There are many new roads in Kathmandu—the oldest of which is named “New Road.”
He prostrated himself before this divine sight, this river of steel issuing miraculously out of the ground.
New Road begins at the Tundikhel Parade Ground and plows a broad swath through what has become, such as it is, downtown Kathmandu. I steered my rented clunker—an Indian-made Hero bicycle with tassels streaming from the handgrips—through the brightly painted arch, flanked by images of Shiva and Ganesh, and glided to a halt at the first gundpak shop on the left. I bought fifteen rupees worth of the sweet, nutty brown mass. It was wrapped, still warm, in yesterday’s New York Stock Exchange report.
Then it was off again, past the shimmering displays of the gem and jewelry shops; past Vision Stationery and Human Fit Tailors; past shops selling soccer balls and trikes, chutneys and doughnuts, King and Queen commemorative plates and Singer sewing machines; past a crowd of Nepalis massed before a storefront, watching color photographs spew from the maw of an instant processing machine; past the steel-shuttered windows of the American Cultural Center, with their dramatic display of space shuttle photos; past the ancient pipal tree, beneath whose spreading branches lay broad plastic tarps blanketed with rows and rows of local newspapers and magazines; past enormous black bulls chewing complacently in the road as traffic swerved obediently around them—and in the windows of the tour agencies I read the brightly lettered signs saying,
LIVE ANIMAL SACRIFICES
EVERY TUESDAY AND SATURDAY!
At the end of New Road is the old royal palace with its towering pagodas and fantastic courtyards populated by gods, goddesses and demons. Not a bad venue for some shopping! But before making that plunge into the giddy world of Buddha buying, I cycled around the staid bronze statue of Chandra Shamsher Jung Bahadur Rana, stopped my bicycle, and locked it by a telephone pole at the corner of Dharma Path and New Road. And there I gazed up, face to face with the entrance to the city’s most grotesque capitalist monument: three tiers of sooty raw concrete, and a hand-lettered blue and white sign reading ‘Super Market’. This was Bishal Bazaar, Kathmandu’s first enclosed shopping mall: a mere seven years old, but already an ancient ruin.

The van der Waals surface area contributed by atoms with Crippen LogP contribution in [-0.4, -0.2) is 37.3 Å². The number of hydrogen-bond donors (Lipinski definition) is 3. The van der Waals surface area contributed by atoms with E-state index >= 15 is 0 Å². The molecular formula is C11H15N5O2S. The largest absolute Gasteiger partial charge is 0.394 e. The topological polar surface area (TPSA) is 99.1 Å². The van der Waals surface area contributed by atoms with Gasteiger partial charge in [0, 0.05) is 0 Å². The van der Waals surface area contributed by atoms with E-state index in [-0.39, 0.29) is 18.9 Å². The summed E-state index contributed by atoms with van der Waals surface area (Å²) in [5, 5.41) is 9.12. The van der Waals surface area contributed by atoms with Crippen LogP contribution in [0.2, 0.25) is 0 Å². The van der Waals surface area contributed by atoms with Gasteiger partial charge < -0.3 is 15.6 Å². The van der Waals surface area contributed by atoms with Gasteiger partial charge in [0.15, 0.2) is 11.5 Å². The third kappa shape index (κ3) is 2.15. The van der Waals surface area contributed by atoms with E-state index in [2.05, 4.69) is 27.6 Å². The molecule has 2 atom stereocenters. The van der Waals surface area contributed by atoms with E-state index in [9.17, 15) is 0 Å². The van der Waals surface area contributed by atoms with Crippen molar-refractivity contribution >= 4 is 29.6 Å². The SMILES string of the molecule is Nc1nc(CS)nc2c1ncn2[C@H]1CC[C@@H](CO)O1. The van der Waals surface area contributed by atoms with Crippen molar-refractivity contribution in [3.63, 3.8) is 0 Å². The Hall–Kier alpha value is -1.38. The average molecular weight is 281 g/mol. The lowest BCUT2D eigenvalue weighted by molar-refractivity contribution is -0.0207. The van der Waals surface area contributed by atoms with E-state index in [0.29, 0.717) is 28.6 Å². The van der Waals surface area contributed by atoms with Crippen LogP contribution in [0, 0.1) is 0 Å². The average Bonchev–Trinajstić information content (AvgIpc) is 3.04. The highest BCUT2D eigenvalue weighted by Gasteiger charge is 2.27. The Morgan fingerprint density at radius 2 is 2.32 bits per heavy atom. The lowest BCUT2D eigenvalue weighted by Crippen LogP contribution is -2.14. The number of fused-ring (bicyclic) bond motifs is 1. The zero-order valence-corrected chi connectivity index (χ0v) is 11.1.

* * *
I’ll tell you why I stopped. Some friends had come to town a couple of weeks earlier, and they returned from a stroll one afternoon to inform me that the management of this so-called Super Market had just finished installing an attraction that had proved to be the modern-day equivalent of the Hanging Gardens of Babylon. We’re talking about Kathmandu’s very first escalator, linking the first and second floors of the gritty enclosed mall.
Now, I’d been by before, hoping to find this marvel of technology in action. As a rule it was broken, covered over with enormous sheets of plastic, like a minor work by Christo. Today, though, contrary to any of my expectations, the escalator was running; and this I had to see.
There were two enormous crowds. One was gathered at the foot of the escalator, where a sneering guard wielding a nightstick pushed the bravest of the brave, one by one, onto the veranda, the no-man’s-land at the base of the procession of hypnotic, endlessly ascending steps. A barefoot porter in filthy, tattered rags—some lost refugee from the hills—stood immobilized at the starting line, awed to paralysis by the stream of metal that flowed as if by divine writ from beneath the rubber cowl by his toes. As I watched, I realized that the man was experiencing a beatific transformation. His knees weakened; and within a moment he was bowing, praying, practically prostrating himself before this divine sight, this river of steel issuing miraculously out of the ground, just as the holy Ganges flows from the scalp of the great Lord Shiva! The guard reached forward and jerked him rudely aside.